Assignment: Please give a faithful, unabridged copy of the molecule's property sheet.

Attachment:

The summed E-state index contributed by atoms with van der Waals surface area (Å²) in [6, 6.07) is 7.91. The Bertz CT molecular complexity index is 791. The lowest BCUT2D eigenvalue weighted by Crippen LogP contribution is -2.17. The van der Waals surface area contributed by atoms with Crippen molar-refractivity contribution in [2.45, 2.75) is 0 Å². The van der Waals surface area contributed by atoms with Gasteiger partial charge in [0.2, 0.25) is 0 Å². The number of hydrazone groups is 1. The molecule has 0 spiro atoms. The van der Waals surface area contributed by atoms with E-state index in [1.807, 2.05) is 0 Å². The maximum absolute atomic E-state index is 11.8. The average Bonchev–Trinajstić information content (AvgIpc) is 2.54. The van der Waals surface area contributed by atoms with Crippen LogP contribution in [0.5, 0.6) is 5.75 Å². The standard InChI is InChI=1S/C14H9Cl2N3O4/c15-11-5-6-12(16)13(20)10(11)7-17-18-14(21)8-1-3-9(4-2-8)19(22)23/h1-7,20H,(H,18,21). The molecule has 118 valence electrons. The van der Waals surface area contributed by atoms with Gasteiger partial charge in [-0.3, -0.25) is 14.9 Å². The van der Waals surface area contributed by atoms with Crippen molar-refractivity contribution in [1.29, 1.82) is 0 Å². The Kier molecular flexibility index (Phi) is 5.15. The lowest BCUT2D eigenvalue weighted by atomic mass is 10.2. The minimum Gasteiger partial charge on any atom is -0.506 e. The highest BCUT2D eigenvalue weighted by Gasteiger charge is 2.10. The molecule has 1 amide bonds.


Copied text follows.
The summed E-state index contributed by atoms with van der Waals surface area (Å²) in [6, 6.07) is 7.91. The Bertz CT molecular complexity index is 791. The lowest BCUT2D eigenvalue weighted by Crippen LogP contribution is -2.17. The van der Waals surface area contributed by atoms with Crippen molar-refractivity contribution in [2.45, 2.75) is 0 Å². The van der Waals surface area contributed by atoms with Gasteiger partial charge in [0.2, 0.25) is 0 Å². The number of hydrazone groups is 1. The molecule has 0 spiro atoms. The van der Waals surface area contributed by atoms with E-state index in [1.807, 2.05) is 0 Å². The maximum absolute atomic E-state index is 11.8. The average Bonchev–Trinajstić information content (AvgIpc) is 2.54. The van der Waals surface area contributed by atoms with Crippen LogP contribution in [0.5, 0.6) is 5.75 Å². The standard InChI is InChI=1S/C14H9Cl2N3O4/c15-11-5-6-12(16)13(20)10(11)7-17-18-14(21)8-1-3-9(4-2-8)19(22)23/h1-7,20H,(H,18,21). The molecule has 118 valence electrons. The van der Waals surface area contributed by atoms with Gasteiger partial charge in [-0.3, -0.25) is 14.9 Å². The van der Waals surface area contributed by atoms with Crippen molar-refractivity contribution in [1.29, 1.82) is 0 Å². The Kier molecular flexibility index (Phi) is 5.15. The lowest BCUT2D eigenvalue weighted by atomic mass is 10.2. The minimum Gasteiger partial charge on any atom is -0.506 e. The highest BCUT2D eigenvalue weighted by Gasteiger charge is 2.10. The molecule has 1 amide bonds.